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Java powers of two question.

  1. Oct 20, 2011 #1
    1. The problem statement, all variables and given/known data

    Write a program that takes a command line argument integer M and prints all the positive integers that are powers of 2 and less than or equal to M.

    2. Relevant equations

    for loops; if conditional.

    3. The attempt at a solution

    Code (Text):
    public class PowersOfTwo
    {
        public static void main(String[] args)
        {
            int m = Integer.parseInt(args[0]);

            for (int i = 0; i <= m ; i++)
            {
                if (Math.pow(2, i) <= m)
                    System.out.println(Math.pow(2, i));
            }
        }
    }
    Is this true and answers the problem? Why are the values printed in type double rather than integer? Like so, when I input 4 in the command-line:

    1.0
    2.0
    4.0


    And is there another way to do that using boolean? How do you check if an integer is a power of two? Do you use the modulus or what?
     
  2. jcsd
  3. Oct 20, 2011 #2

    Mark44

    Staff: Mentor

    Because the pow method returns a double, not an int.

    You can do this without using the pow method, by instead using nothing more complicated that multiplication.
    2 = 21 = 2
    4 = 22 = 2*2
    8 = 23 = 2*2*2
    and so on.
     
  4. Oct 23, 2011 #3
    Code (Text):
    public class Power
    {
        public static void main(String[] args)
        {
            int n = Integer.parseInt(args[0]);
            int a = 2;

            for (int i = 1; i <= n ; i++)
            {
                a = a * 2;
                if (a <= n)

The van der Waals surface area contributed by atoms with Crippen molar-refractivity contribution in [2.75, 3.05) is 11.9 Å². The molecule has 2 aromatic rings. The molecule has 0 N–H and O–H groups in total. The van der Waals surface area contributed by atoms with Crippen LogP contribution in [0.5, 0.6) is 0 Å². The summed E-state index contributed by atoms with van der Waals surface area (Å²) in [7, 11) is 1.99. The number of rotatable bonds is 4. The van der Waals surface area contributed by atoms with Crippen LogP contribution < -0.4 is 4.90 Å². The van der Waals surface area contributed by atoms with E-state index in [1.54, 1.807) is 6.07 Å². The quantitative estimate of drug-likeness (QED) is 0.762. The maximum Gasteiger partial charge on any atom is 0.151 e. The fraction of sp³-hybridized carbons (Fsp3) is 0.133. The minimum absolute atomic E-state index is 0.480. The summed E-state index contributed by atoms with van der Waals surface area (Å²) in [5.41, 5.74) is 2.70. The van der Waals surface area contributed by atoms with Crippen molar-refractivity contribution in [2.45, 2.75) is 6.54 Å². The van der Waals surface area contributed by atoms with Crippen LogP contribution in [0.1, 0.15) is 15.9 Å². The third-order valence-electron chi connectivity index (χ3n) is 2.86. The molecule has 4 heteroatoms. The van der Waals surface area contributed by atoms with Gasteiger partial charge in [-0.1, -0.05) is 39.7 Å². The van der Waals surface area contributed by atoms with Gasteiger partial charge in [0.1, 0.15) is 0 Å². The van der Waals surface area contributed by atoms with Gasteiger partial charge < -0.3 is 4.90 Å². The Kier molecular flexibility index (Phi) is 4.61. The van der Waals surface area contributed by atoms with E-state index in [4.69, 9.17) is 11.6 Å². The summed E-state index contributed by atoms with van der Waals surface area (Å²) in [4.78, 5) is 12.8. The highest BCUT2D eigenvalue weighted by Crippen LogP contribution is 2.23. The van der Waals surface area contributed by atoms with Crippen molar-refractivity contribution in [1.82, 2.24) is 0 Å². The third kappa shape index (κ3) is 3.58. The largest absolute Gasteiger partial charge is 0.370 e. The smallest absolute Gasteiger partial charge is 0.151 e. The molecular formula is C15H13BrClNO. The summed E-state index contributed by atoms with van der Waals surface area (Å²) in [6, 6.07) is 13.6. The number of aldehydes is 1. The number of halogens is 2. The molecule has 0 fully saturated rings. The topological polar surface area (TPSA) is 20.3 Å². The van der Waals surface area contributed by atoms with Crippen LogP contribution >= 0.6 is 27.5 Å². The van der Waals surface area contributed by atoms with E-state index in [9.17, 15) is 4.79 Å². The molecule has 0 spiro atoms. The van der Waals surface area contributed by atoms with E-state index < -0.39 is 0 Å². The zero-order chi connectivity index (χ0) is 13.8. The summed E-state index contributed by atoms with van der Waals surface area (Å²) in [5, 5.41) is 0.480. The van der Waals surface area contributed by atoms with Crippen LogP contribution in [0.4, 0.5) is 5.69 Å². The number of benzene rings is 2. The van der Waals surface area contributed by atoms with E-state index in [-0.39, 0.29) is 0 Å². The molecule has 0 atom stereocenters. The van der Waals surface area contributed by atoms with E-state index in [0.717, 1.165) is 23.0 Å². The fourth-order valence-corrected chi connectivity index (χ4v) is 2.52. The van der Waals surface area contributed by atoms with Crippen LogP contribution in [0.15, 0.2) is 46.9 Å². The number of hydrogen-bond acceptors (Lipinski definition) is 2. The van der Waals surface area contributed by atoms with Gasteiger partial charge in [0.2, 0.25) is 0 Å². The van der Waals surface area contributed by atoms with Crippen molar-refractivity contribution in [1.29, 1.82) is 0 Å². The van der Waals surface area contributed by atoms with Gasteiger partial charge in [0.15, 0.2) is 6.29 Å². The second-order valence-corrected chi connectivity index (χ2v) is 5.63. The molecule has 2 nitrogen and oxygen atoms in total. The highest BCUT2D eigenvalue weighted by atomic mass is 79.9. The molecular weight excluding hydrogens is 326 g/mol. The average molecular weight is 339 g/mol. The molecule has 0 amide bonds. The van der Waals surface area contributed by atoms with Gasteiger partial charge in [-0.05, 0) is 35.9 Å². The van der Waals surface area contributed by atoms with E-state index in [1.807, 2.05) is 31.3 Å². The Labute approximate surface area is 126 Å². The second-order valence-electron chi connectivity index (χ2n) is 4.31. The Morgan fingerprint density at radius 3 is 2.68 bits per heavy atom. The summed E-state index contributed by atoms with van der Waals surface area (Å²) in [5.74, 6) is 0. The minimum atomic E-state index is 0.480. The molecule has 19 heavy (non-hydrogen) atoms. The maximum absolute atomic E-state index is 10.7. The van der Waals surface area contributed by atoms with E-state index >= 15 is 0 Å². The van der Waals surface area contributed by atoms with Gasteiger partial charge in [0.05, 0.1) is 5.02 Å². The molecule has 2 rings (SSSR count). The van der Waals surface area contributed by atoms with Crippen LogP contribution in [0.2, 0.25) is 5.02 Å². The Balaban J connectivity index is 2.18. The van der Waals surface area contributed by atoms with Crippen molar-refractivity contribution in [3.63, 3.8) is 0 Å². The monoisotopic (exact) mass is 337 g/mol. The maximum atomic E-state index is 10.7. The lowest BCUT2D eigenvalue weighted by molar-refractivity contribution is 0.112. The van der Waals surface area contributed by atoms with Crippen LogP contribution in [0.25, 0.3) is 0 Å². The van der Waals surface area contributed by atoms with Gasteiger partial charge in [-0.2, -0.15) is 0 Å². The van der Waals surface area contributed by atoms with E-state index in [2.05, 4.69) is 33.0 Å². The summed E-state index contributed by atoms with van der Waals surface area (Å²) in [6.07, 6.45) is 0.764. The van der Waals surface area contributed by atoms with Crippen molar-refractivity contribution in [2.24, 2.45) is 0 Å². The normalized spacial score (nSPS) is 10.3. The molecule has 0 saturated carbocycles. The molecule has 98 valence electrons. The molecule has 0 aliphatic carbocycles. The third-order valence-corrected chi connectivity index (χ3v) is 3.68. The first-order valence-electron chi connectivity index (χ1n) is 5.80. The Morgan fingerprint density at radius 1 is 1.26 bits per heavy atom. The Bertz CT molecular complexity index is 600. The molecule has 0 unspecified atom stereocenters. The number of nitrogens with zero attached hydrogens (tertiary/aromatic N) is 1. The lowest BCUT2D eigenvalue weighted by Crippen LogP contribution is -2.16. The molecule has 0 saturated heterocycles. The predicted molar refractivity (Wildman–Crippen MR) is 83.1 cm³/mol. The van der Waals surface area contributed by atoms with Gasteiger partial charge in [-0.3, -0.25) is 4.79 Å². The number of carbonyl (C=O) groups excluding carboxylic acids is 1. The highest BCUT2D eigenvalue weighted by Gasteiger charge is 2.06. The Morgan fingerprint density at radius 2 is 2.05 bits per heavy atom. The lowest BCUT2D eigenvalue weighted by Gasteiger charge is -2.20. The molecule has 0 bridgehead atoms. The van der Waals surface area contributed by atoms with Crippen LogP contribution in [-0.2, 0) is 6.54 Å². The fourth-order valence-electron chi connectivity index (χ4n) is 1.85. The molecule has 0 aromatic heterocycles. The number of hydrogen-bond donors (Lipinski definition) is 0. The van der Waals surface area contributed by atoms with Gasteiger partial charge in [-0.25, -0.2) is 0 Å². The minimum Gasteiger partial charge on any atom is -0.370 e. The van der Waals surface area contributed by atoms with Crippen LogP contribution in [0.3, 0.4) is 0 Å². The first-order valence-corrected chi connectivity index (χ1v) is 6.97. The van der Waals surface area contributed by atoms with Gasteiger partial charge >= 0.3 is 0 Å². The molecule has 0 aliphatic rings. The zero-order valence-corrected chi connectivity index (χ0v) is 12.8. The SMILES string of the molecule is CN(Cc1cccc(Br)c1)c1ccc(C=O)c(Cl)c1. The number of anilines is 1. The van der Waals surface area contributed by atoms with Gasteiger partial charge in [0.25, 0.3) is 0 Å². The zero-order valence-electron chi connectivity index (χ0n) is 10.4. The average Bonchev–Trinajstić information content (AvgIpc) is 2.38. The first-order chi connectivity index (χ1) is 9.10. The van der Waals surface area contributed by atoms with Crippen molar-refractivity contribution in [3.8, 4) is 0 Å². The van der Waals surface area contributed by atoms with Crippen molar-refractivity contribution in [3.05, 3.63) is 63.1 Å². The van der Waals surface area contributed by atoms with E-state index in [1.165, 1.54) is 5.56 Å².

{
                    System.out.println(a);
                }
            }
        }
    }
    Is this fine? Whenever I input a number like 99, it works fine for the first couple of values then a negative number appears and a series of 0s appear out of nowhere.
     
  5. Oct 23, 2011 #4

    Mark44

    Staff: Mentor

    You should have some logic in your loop so that it exits after a > n.

    Try this.
    Code (Text):

    for (int i = 1; i <= n ; i++)
    {
       a = a * 2;
       if (a <= n)
       {
          System.out.println(a);
       }
       else
       {
          break;
       }
    }
     
  6. Oct 23, 2011 #5
    Nevermind.

    I think I got it.
     
  7. Oct 23, 2011 #6
    Your version worked, but I did this:

    Code (Text):
    public class Power
    {
        public static void main(String[] args)
        {
            int n = Integer.parseInt(args[0]);
            int a = 1;

            for (int i = 1; i <= n * i / a; i++)
            {
                a = a * 2;
                if (a <= n)
                {
                    System.out.println(a);
                }
            }
        }
    }
    ..and it worked. I unintentionally did that, though; the i <= n * i /a.
     
  8. Oct 23, 2011 #7

    Mark44

    Staff: Mentor

    I like my solution better because it is simpler. A simpler solution is usually better than a clever solution, because it will be easier for some other person reading your code to understand.
     
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